Analytic proofs of geometric theorems can often be demonstrated more clearly by the use of coordinates as opposed to synthetic proofs which use deduction from axioms and previously derived theorems.
Problem 1. The Parallelogram Law
Prove analytically that the sum of the squares of the four sides of a parallelogram is equal to the sum of the squares of the
In ABCD, let d1 and d2 be the diagonals AC and BD, respectively. Construct a coordinate system so that A is the origin,
B lies on the positive x axis, and C and D lies above the x axis. See the diagram below. Assume
that AB is equal to DC and AD is equal to BC. We must prove that:
Let x be the x coordinate of B, let C have coordinates (x + x0, y) and D have the coordinates (x0, y). If x0 is 0 then the parallelogram is a rectangle.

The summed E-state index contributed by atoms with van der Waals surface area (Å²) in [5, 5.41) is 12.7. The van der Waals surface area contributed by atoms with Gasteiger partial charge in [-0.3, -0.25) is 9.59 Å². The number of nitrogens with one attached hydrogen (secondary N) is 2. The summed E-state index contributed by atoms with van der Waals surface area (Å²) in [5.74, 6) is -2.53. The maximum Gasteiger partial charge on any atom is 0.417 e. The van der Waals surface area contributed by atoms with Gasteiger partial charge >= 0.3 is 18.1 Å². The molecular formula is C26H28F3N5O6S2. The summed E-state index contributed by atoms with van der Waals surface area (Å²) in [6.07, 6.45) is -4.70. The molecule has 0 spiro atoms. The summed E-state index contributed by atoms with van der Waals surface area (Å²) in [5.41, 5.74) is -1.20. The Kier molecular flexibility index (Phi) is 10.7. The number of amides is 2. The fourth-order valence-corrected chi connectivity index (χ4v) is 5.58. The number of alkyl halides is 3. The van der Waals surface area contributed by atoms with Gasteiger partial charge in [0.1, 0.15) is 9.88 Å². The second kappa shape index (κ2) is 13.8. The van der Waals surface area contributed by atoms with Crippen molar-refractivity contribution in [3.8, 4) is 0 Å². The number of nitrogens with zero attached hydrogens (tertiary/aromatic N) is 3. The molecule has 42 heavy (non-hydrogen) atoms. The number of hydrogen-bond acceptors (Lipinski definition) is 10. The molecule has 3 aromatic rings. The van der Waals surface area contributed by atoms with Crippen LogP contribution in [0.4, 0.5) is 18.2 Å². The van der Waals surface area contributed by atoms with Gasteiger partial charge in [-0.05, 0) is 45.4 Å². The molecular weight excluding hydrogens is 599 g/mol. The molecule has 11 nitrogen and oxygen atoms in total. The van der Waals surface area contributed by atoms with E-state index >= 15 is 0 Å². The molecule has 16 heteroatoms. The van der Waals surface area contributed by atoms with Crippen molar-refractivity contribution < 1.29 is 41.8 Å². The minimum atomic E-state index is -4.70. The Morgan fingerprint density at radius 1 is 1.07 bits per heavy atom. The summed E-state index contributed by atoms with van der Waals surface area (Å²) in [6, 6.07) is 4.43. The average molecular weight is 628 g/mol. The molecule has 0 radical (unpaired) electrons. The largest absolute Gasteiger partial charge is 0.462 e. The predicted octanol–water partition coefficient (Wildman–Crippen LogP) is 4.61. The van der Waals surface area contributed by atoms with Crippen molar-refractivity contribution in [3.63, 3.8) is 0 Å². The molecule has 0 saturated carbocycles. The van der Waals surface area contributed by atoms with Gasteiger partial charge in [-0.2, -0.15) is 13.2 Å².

Firstly, using the distance formula, let's solve for the length of the two diagonals, d1 and d2.
Now let's sum the squares of the diagonals:
Secondly, again using the distance formula, let's solve for the length of the two sides AB and AD.
Finally, we want to sum the squares of the sides and multiply by 2 (4 sides total, 2 of each length).
Thus, we have proven that the sum of the squares of the four sides of a parallelogram is equal to the sum of the squares of the diagonals.